On Friday, I published a column in these pages about my trials and tribulations surrounding repeated suspensions from Facebook.
It took two months of experiencing intermittent bans from the social network–due to ostensibly “inappropriate material” on my page–before I finally took any measures to extricate myself from the situation.
Each time I received a warning and a temporary ban, I would wait impatiently for my punishment to pass, and enlist the help of friends and family members to share my pieces.
But then it got to be an annoyance. Facebook is a key tool for writers, present company included. As someone once admonished me prior to my entry into the world of social media, “If you’re not on Facebook, you don’t exist.”
This was not a philosophical statement, but rather the advice of a well-wisher who was looking out for my career. He was right, of course, a fact I have come grudgingly to acknowledge. I had been hesitant about taking the plunge; but once I did, I understood why I should have swallowed my pride and done so years earlier.
So when I began to be barred, it was not personal rejection I felt, but rather a form of ill ease–as though I were being watched. This is a pretty ironic, if not an almost irrational sensation, considering it was I who opted to put my views and thoughts on display for the world to see in the first place.
Nor did I automatically chalk up the nuisance of being prevented every so often from “joining the club” to discrimination. Indeed, if there’s one thing I can’t stand as a political conservative, it is right-wing conspiracy theories born out of paranoia–a symptom of megalomania.
I didn’t feel important enough to be targeted by anyone, certainly not for my worldview, no matter how politically incorrect. I mainly felt stupid–with the help of my sneering kids–for being less than savvy where my use of the Internet in general and social media in particular are concerned. I made sure to follow my son’s instructions and change both my settings and the way in which I post my articles.
When that didn’t work, and I was still informed by Facebook that if I persisted in publishing material that violates its standards, I would be kicked off permanently, I felt I was being treated unfairly. But I did not see grounds for doing anything other than trying to reach a human being at the company with whom I could plead my case. After all, I told myself, Facebook is a free service and it is within its rights to exercise discretion about its users. I simply couldn’t fathom why I was receiving warnings, while the postings of all kinds of fanatics and borderline pornographers were continuing to crop up unhindered.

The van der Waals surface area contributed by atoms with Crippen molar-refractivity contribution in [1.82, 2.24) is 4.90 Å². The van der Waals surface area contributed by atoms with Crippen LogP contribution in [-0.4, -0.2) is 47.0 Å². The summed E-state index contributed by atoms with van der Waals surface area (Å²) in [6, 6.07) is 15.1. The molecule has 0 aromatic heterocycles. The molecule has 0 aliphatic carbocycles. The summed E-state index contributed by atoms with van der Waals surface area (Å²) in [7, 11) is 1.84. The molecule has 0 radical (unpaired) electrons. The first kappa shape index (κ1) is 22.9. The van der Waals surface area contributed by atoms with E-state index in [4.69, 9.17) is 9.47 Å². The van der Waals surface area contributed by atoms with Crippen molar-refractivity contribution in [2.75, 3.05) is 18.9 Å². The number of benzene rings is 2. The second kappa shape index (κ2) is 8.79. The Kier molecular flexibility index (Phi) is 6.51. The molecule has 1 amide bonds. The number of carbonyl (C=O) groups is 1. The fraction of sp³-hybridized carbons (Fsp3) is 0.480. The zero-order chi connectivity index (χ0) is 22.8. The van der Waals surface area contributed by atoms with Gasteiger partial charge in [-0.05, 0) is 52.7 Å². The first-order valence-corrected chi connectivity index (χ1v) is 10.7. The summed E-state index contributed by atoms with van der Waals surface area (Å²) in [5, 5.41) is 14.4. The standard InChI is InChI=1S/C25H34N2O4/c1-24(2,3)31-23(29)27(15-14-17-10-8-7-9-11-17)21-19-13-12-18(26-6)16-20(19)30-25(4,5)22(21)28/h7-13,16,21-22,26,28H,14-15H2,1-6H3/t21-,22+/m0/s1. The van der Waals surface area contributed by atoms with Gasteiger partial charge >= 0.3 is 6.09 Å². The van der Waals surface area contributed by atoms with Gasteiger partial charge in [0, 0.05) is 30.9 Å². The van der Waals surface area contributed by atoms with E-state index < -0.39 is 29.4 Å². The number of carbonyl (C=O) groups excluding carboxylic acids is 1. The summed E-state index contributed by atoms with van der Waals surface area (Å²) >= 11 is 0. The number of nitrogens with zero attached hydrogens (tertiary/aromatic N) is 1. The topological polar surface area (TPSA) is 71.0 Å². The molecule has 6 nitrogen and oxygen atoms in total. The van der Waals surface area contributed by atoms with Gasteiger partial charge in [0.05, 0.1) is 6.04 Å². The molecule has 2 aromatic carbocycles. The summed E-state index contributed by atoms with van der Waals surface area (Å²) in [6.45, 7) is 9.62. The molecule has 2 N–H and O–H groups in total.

The clue–as I discovered and subsequently wrote about–was at the bottom of Facebook’s “community standards” page: “If you see something … that you believe violates our terms,” it read, “you should report it to us.”
It was clear, then, that some individual or group was lodging complaints against me, and Facebook was taking their word for it that I was a hate monger. I was put on the defensive, but nobody was interested in hearing my case. Though I tried to send Facebook a message about this, I got no reply.
It was just like what Israel goes through in the international community: It is guilty until proven innocent, and once epithets are hurled by its enemies along with missiles, it remains merely guilty.
My piece about this in Israel Hayom seems to have touched a nerve. It was reprinted by The New York Observer, then got picked up by the Drudge Report, and began generating comments on–where else?–Facebook, Twitter and Google.
Meanwhile, Katie Harbath, manager of policy at Facebook, became aware of the situation. Ms. Harbath saw the Observer version of the story and reached out to New York Observer editor Ken Kurson; at the same time, Commentary Magazine social media associate Bethany Mandell had also contacted Ms. Harbath. Immediately, Ms. Harbath sent me an apologetic e-mail, with an assurance that if I ever ran into any trouble in the future, I should not hesitate to get in touch with her directly.
Several hours later, I received a more formal explanation from the folks at Facebook, which was posted on Monday afternoon as an update to my story on the Observer:
“As our team processes more than one million reports each week, we occasionally make a mistake. In this case, we mistakenly removed content from Ruthie Blum’s profile, and worked to rectify the mistake as soon as we were notified. We apologize for the inconvenience cause due to the removal of this content, and we have already taken steps to prevent this from happening in the future. Additionally, we have removed any blocks on associated accounts.”
Though the removal of content from my page was never an issue (a political stalker trying to silence me was the problem), it is gratifying to know that the might of the pen sometimes works to my camp’s advantage. This definitely deserves a “Like.”
Ruthie Blum is the author of To Hell in a Handbasket: Carter Obama, and the ‘Arab Spring.’